The state usually pays 100 percent of the health care insurance premium for retirees and 90 percent of the premium for dependents. For active workers, the state pays 80 to 85 percent of the premium and for their dependents 80 percent, depending on bargaining.
State workers, who can retire as early as age 50 though few do, are expected to switch to federal Medicare when they become eligible at age 65. A state supplement continues to cover costs not paid by Medicare.
Brown’s plan, meanwhile, could take decades to cut costs. But without action, said the budget summary, the state worker retiree health care debt could grow to $100 billion in five years and to $300 billion in three decades.
The big change puts money into a pension-like investment fund to yield earnings that can help pay retiree health care in the future. CalPERS expects its investment fund, valued at $288 billion last week, to pay two-thirds of future pension costs.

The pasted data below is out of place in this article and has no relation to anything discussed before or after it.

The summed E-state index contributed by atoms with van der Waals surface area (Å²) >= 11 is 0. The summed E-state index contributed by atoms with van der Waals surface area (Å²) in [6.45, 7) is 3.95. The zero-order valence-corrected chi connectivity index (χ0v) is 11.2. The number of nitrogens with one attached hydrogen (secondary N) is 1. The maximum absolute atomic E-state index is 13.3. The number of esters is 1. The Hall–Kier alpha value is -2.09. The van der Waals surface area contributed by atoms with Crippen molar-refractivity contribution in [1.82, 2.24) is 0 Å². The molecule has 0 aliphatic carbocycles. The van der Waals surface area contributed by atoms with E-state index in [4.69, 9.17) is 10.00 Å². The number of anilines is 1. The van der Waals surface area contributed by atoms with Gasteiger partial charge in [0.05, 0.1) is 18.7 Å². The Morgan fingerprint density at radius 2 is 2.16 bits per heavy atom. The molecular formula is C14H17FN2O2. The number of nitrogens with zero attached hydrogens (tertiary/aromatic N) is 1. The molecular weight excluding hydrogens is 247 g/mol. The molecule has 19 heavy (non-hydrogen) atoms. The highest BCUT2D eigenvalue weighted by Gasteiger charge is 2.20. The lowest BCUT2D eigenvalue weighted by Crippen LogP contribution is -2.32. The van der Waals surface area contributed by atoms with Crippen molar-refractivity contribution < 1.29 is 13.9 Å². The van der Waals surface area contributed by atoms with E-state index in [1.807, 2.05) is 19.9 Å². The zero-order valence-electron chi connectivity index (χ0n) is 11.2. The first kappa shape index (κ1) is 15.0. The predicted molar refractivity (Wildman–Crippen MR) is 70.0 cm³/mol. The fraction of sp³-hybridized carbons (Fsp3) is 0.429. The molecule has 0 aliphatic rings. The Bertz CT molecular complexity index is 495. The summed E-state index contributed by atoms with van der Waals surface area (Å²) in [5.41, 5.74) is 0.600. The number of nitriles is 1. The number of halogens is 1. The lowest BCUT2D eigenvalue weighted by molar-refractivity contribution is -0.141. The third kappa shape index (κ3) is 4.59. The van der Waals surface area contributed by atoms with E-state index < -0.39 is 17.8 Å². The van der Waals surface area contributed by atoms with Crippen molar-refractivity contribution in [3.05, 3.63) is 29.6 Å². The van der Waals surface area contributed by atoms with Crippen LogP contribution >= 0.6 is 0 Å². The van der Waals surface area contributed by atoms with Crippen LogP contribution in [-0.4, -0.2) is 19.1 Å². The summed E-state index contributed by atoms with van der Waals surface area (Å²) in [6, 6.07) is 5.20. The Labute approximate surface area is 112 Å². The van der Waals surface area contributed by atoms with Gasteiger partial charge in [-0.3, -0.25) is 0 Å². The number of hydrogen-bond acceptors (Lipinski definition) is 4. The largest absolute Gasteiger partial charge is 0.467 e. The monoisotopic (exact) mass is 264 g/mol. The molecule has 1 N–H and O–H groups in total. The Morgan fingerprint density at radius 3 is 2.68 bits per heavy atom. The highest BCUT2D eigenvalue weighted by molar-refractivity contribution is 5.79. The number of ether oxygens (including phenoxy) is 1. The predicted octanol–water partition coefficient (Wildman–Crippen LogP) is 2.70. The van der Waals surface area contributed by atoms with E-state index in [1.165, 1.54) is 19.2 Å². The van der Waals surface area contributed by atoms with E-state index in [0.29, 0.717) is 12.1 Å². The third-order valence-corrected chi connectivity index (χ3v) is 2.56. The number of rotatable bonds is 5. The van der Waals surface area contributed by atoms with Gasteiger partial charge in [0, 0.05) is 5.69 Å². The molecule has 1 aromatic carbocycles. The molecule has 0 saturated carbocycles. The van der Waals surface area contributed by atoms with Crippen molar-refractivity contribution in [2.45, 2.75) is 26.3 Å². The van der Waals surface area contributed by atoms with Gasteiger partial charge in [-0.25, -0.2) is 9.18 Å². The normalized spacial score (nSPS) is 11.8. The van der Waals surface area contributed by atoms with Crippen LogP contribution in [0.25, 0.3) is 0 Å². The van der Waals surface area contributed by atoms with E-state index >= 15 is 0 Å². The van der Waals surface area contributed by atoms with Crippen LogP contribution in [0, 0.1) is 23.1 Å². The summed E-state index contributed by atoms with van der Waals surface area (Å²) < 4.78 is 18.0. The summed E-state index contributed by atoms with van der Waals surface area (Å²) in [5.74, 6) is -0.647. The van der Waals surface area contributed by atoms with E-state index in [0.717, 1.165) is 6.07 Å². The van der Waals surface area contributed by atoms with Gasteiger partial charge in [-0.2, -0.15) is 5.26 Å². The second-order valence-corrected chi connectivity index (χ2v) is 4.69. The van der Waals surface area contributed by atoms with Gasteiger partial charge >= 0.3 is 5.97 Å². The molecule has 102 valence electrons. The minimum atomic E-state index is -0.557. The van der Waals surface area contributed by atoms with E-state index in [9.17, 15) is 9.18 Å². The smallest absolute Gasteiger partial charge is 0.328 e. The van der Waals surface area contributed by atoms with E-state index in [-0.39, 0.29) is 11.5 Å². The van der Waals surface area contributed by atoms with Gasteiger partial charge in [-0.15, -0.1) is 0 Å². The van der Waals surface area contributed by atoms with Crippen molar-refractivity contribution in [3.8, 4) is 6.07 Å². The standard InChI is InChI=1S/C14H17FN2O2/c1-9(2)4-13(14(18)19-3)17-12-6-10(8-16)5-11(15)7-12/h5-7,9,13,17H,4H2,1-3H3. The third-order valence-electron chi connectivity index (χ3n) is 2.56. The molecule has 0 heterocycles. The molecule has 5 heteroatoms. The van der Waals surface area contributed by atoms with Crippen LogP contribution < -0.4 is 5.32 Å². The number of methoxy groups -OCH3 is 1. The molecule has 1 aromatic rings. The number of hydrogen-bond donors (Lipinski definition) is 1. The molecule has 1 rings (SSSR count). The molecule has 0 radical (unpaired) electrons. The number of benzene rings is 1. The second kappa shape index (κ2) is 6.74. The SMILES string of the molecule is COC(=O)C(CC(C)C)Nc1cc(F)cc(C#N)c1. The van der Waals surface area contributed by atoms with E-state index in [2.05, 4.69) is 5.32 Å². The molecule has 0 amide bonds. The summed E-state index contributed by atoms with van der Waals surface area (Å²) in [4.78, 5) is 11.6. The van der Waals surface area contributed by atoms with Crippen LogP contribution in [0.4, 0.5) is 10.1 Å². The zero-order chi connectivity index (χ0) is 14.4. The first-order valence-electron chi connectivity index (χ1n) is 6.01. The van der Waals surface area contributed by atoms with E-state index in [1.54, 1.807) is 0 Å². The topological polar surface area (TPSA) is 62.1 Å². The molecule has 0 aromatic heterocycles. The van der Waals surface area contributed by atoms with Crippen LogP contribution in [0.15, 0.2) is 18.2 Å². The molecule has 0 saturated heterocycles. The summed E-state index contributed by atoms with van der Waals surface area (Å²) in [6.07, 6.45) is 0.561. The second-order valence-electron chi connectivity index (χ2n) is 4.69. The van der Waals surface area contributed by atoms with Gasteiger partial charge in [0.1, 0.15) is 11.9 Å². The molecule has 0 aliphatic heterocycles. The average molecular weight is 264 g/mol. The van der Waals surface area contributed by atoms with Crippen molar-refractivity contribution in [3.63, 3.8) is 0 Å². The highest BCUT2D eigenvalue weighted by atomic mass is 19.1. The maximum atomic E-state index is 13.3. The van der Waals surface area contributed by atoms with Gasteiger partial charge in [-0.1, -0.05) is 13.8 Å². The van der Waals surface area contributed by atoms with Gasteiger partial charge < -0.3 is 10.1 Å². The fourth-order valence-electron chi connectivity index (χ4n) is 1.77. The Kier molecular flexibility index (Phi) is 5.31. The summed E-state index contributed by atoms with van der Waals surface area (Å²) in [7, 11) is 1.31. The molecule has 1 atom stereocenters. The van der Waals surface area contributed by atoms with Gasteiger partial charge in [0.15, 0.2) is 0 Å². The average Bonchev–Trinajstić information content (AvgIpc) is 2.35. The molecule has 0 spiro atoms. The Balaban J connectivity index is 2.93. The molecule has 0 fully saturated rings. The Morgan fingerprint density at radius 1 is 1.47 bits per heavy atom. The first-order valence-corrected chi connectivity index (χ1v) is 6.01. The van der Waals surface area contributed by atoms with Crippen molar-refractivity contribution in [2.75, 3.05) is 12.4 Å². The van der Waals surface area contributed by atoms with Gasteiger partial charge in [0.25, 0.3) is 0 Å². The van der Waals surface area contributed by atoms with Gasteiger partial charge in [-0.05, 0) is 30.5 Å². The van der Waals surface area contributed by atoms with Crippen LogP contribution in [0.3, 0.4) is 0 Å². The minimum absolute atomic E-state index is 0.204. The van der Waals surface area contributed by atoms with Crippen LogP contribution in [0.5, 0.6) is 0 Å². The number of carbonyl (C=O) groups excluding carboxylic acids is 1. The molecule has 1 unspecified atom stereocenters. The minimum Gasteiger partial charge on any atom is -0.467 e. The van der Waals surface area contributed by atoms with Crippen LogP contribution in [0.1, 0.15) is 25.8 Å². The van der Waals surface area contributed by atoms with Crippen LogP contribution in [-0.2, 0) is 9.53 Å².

The state has only been paying annual retiree health care premiums, setting no money aside to “prefund” or pay for the retiree health care earned by active workers each year.
This “pay-as-you-go” policy forces future generations to help pay for the cost of current workers. By passing on the debt, lawmakers have more money to spend on other programs.
In the early 1990s, legislation by former Assemblyman Dave Elder, D-Long Beach, created an investment fund for state worker retiree health care. But lawmakers chose not to put money into the fund.
Brown’s plan, as in his previous pension reform, calls for the state and its current employees to pay equal shares of the “normal cost,” a contribution to the investment fund to cover the estimated cost of the retiree health care earned during a year.